In The News: Sleeping Bear Around The Web

9 July 2015

The first half of July saw Sleeping Bear on track for a record-breaking year of tourism; news of two temporary Lakeshore trail/beach closers; stargazing resuming at The Leelanau Observatory; a new book featuring vintage views of scenic highway M-22; black bears spotted at D.H. Campground and more.

Check out these and other links to the best Sleeping Bear Dunes news stories from around the web.

Stargazing Resumes At Lanphier Observatory

[source: Leelanau.org]

Always a popular summer activity for families, The Lanphier Observatory—located on the beach at The Leelanau School near Glen Arbor—is once again hosting public stargazing sessions though the observatory’s 14-inch telescope on Wednesday and Thursdays from 10:30 to midnight (weather permitting). The observatory staff brings the 14-inch diameter telescope onto the beach next to the observatory. The cost is $3 for adults, $2 for students. Check out The Leelanau School’s Lanphier Observatory webpage for more information and directions.

Sleeping Bear Reports Record Breaking Year

 

[source: 9and10news.com]

In 2012, a year after Sleeping Bear Dunes was named “Most Beautiful Place in America” by viewers of ABC’s Good Morning America, some 1.5 visitors ventured to the Lakeshore to set an all-time tourism record. With 256,000 visitors to the Sleeping Bear Dunes in June alone, the Lakeshore is now on track to break that number, according to park officials cited in this report from 9&10 News.

New Book Features Vintage Views of M-22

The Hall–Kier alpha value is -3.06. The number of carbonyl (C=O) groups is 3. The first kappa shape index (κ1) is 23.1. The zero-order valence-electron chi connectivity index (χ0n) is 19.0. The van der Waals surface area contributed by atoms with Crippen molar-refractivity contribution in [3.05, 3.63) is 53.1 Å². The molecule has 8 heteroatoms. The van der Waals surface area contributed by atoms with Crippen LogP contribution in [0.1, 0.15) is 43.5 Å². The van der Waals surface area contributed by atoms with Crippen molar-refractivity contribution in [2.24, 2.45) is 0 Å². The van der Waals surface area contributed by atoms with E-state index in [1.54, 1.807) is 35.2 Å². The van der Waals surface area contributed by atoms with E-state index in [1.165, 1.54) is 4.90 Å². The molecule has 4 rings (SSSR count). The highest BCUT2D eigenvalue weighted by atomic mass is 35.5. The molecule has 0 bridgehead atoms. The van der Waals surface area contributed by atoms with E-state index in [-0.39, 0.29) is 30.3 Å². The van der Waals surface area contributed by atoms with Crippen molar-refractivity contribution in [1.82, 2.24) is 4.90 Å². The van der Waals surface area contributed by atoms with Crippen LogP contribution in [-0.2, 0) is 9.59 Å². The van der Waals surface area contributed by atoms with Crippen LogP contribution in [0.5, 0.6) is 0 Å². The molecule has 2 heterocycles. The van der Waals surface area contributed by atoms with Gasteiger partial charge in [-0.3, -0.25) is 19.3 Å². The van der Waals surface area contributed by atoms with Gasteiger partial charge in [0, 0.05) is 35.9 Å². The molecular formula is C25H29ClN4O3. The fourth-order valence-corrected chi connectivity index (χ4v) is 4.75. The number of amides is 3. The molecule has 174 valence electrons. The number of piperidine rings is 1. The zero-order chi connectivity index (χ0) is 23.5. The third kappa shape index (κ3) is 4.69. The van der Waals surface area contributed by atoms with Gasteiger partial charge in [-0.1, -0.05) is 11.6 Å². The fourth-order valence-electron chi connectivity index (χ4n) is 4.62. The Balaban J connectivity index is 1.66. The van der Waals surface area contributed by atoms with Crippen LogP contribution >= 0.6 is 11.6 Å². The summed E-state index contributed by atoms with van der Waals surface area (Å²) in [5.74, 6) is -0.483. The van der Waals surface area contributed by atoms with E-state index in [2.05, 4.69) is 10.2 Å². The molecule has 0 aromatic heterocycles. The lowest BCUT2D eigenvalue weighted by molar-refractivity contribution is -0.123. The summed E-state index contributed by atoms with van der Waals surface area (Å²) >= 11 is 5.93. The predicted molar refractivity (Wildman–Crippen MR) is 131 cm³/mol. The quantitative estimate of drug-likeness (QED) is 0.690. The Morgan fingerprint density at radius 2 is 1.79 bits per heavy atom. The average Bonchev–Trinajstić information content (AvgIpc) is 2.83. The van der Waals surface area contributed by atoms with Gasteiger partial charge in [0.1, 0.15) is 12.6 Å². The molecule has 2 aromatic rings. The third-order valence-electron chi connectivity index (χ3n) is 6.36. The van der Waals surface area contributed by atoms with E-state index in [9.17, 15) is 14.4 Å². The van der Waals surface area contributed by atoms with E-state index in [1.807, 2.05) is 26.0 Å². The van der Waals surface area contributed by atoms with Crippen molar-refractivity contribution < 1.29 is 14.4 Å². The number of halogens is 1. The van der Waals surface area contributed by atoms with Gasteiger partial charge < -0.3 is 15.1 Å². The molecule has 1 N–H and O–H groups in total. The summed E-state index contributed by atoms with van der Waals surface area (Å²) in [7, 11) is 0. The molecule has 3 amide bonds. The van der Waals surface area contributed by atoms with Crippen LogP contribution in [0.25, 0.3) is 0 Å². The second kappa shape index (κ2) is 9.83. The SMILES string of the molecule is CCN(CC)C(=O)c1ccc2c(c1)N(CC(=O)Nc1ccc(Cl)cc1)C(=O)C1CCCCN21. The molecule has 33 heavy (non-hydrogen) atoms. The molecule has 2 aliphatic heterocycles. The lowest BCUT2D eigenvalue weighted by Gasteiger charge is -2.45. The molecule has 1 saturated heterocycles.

[source: vintageviewspress.com]

“For more than 15 years,” writes Grand Traverse Insider Kristine Morris, “[Thomas] Byron and [Christine] Wilson have been collecting old postcards and all sorts of Michigan travel materials and memorabilia from the 1890s to the 1960s that depict Leelanau County.” Now the couple has put together a new book celebrating the now famous Michigan roadway that cuts through the heart of the Sleeping Bear Dunes. Vintage Views Along Scenic M-22 including Sleeping Bear Dunes (Vintage Views Press), follows the early days of iconic M-22, one of Michigan’s most scenic roads, from Manistee County to the Leelanau Peninsula.

Glen Lake To Benefit From $4M Preservation Effort

 

[source: mlive.com]

Earlier this month, mLive was first to report on The Leelanau Conservancy’s effort to buy 708 acres known as Palmer woods just northeast of the lake—what conservancy organizers describe as “the largest privately-owned unfragmented northern hardwood forest in Leelanau County.” At press time, the conservancy was only a few hundred thousand dollars short of the goal. According to the report, the land—contiguous with the Sleeping Bear National Lakeshore—will be available for hiking, cross-country skiing and snowshoeing.

Hatching Piping Plovers Prompt Trail/Beach Closures

[source: nps.gov]

Recently hatched piping plovers at two popular Lakeshore trail/beaches has led to a temporary closure of these areas to visitors with pets. Visitors are reminded to click the “alerts” tab on the Sleeping Bear Dunes National Lakeshore website for the most up-to-date information on when Sleeping Bear Point Trail and the beach/trail at Shalda Creek (between CR 669/Bohemian Road) will reopen.

Black Bear Sightings At D.H. Day Campground

 

[source: nps.gov]

According to a recent report by 9 & 10 News, Lakeshore biologists have received more than 20 reports of black bears this year—two of them at the popular D.H. Day Campground outside Glen Arbor. While no serious human/bear encounters have occurred—only sightings—park officials used the story to remind campers to always secure food items in cars (with the windows rolled up) and always discard garbage inside the covered, bear-proof trash cans found through the campground.